Stole, Gerald James, F1c

Fallen
 
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Last Rank
Fireman 1st Class
Last Primary NEC
F1c-0000-Fireman 1st Class
Last Rating/NEC Group
Fireman First Class
Primary Unit
1944-1945, USS Aaron Ward (DM-34)
Service Years
1942 - 1945
Official/Unofficial US Navy Certificates
Neptune Subpoena
Order of the Golden Dragon
Plank Owner
Fireman 1st Class

 Last Photo   Personal Details 


Home State
Minnesota
Minnesota
Year of Birth
1924
 
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Casualty Info
Home Town
Crookston, Minnestoa
Last Address
Portland, Oregon

Casualty Date
May 05, 1945
 
Cause
Hostile, Died
Reason
Other Explosive Device
Location
Okinawa
Conflict
World War II/Asiatic-Pacific Theater/Okinawa Gunto Operation
Location of Interment
Lincoln Memorial Park Cemetery - Portland, Oregon
Wall/Plot Coordinates
Veterans' Lawn

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 Unofficial Badges 

Order of the Golden Dragon


 Military Association Memberships
World War II Fallen
  1945, World War II Fallen

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World War II/Asiatic-Pacific Theater/Okinawa Gunto Operation
Start Year
1945
End Year
1945

Description
The Battle of Okinawa, codenamed Operation Iceberg. was fought on the Ryukyu Islands of Okinawa and was the largest amphibious assault in the Pacific War of World War II. The 82-day-long battle lasted from early April until mid-June 1945. After a long campaign of island hopping, the Allies were approaching Japan, and planned to use Okinawa, a large island only 340 mi (550 km) away from mainland Japan, as a base for air operations on the planned invasion of Japanese mainland (coded Operation Downfall). Four divisions of the U.S. 10th Army (the 7th, 27th, 77th, and 96th) and two Marine Divisions (the 1st and 6th) fought on the island. Their invasion was supported by naval, amphibious, and tactical air forces.

The battle has been referred to as the "typhoon of steel" in English, and tetsu no ame ("rain of steel") or ("violent wind of steel") in Japanese. The nicknames refer to the ferocity of the fighting, the intensity of kamikaze attacks from the Japanese defenders, and to the sheer numbers of Allied ships and armored vehicles that assaulted the island. The battle resulted in the highest number of casualties in the Pacific Theater during World War II. Based on Okinawan government sources, mainland Japan lost 77,166 soldiers, who were either killed or committed suicide, and the Allies suffered 14,009 deaths (with an estimated total of more than 65,000 casualties of all kinds). Simultaneously, 42,000–150,000 local civilians were killed or committed suicide, a significant proportion of the local population. The atomic bombings of Hiroshima and Nagasaki together with the Soviet invasion of Manchuria caused Japan to surrender less than two months after the end of the fighting on Okinawa.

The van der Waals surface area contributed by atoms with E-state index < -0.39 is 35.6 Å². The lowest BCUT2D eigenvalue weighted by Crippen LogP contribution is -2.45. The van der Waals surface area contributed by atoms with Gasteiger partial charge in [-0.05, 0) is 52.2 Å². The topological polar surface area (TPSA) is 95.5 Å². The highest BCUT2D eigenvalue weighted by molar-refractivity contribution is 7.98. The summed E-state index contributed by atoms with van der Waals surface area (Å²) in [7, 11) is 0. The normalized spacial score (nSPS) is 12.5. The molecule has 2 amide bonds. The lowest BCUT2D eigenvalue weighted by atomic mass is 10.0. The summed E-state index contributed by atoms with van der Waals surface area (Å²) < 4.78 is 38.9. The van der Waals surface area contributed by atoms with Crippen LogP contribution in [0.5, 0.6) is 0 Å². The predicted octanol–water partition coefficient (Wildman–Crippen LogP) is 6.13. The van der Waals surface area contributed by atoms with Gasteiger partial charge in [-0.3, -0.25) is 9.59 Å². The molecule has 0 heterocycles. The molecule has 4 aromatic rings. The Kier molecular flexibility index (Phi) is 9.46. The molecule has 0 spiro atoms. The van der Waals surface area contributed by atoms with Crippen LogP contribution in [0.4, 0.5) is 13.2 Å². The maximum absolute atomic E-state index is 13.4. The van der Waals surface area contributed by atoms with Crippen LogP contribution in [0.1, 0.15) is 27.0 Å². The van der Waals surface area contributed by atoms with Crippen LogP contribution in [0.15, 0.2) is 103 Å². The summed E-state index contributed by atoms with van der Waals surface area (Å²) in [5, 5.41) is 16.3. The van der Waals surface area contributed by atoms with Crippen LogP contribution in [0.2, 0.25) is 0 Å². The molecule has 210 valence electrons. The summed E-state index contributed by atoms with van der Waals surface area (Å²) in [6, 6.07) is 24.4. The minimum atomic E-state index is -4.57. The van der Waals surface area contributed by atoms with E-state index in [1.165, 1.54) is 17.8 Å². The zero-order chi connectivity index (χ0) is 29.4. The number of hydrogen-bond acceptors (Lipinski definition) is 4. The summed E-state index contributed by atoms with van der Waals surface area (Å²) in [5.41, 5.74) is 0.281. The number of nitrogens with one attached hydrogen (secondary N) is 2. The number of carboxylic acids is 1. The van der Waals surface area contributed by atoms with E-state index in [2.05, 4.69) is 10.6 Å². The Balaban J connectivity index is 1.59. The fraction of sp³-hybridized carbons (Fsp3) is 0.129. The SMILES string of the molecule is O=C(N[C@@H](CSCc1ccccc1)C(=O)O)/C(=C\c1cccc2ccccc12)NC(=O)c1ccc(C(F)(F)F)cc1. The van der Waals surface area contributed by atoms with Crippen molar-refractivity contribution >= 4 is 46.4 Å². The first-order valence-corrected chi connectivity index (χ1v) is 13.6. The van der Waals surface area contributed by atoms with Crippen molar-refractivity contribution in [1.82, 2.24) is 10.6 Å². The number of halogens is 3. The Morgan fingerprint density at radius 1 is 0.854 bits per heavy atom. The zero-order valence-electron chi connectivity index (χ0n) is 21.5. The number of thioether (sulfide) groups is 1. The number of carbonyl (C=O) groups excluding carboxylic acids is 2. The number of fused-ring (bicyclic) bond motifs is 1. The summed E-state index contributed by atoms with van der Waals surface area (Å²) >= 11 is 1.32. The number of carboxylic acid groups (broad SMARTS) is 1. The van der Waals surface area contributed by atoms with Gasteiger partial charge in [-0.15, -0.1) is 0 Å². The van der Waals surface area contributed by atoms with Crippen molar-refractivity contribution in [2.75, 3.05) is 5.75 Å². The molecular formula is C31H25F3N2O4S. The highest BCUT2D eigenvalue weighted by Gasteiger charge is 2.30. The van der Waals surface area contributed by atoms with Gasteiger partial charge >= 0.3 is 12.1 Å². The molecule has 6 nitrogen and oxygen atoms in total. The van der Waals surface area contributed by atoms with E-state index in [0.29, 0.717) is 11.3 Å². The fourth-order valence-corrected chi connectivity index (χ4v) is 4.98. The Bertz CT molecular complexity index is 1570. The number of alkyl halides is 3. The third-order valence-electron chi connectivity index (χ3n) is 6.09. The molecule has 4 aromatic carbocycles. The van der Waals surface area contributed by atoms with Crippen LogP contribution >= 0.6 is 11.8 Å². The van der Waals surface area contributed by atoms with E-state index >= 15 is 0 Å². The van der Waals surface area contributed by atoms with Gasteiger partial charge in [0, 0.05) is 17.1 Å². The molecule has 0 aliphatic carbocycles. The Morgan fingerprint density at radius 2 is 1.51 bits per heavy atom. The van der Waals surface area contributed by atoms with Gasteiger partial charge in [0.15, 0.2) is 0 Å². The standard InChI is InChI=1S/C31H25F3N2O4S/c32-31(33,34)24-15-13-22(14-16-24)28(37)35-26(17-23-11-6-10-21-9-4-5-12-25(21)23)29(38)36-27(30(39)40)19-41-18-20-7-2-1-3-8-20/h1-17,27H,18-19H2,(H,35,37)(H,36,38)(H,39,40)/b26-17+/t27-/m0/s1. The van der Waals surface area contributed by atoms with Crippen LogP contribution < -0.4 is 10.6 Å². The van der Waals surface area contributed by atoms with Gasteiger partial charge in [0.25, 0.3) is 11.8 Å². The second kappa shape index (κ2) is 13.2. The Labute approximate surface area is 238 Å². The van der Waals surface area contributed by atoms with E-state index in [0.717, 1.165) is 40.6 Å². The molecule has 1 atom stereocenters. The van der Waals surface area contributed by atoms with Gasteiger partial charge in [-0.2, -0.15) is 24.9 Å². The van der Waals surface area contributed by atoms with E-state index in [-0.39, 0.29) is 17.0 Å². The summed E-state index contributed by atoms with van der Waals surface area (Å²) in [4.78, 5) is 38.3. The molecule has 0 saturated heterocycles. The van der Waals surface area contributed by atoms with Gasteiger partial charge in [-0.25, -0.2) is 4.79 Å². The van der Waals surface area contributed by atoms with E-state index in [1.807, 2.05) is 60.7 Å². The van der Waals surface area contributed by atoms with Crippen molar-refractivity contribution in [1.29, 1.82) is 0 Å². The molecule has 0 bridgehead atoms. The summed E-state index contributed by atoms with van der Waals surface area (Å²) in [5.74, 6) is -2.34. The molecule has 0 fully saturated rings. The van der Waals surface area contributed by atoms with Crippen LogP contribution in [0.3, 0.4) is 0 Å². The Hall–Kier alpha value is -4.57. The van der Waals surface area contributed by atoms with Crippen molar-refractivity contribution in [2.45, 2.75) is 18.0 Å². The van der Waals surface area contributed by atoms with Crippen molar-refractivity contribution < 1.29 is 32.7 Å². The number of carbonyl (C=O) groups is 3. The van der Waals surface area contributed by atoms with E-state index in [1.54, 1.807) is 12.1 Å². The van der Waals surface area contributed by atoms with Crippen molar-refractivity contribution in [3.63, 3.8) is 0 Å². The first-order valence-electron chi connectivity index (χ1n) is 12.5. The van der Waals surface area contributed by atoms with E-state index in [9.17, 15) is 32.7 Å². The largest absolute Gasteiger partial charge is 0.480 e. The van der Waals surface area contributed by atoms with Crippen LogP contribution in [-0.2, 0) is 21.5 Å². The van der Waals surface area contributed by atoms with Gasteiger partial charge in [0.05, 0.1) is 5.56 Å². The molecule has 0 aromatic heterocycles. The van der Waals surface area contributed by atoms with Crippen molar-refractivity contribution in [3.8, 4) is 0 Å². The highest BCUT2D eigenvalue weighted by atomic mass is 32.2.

My Participation in This Battle or Operation
From Year
1945
To Year
1945
 
Last Updated:
Mar 16, 2020
   
Personal Memories

Memories
The Mine Flotilla, of which Aaron Ward was a unit, arrived off Okinawa late on 22 March. The following day, the destroyer minelayer got her first glimpse of the enemy when some of his planes approached the sweep group but did not attack. More came in later, but the combined gunfire of the group dissuaded them from approaching close enough to harm the American ships. The first actual air raid occurred on the 26th, and Adams knocked the intruder out of the sky.

Aaron Ward supported minesweeping operations around Kerama Retto and Okinawa until the time of the first landings. During that period, she accounted for three enemy aircraft. On 1 April, the day of the initial assault on Okinawa, the destroyer minelayer began screening the heavy warships providing gunfire support for the troops ashore. T hat duty lasted until 4 April when she departed the Ryūkyūs and headed for the Marianas. She arrived at Saipan on the 10 April but shifted to Guam later that day. After several days of minor repairs, Aaron Ward headed back to Okinawa to patrol in the area around Kerama Retto. During that patrol period, she came under frequent air attack. On the 27 April, she shot down one enemy plane, and the next day, accounted for one more and claimed a probable kill in addition. Then she returned to Kerama Retto to replenish her provisions and fuel. While she was there, a kamikaze scored a hit on Pinkney. Aaron Ward moved alongside the stricken evacuation transport to help fight the inferno blazing amidships. While so engaged, she also rescued 12 survivors from Pinkney.

   
My Photos From This Battle or Operation
No Available Photos

  904 Also There at This Battle:
  • Abbott, Earl James, Cox, (1943-1946)
  • Adams, Richard W, PO2, (1943-1947)
  • Albanesi, Thomas, PO1, (1943-1946)
  • Bagby, Henry Lawton, CAPT, (1941-1970)
  • Baldwin, Robert B., VADM, (1941-1980)
  • Barr, John Andrew, PO3, (1943-1946)
  • Baylor, Warner, LCDR, (1942-1963)
  • Beam, Joe, MCPO, (1941-2004)
  • Bell, Lloyd, PO3, (1942-1948)
  • Bibb, James, PO2, (1942-1945)
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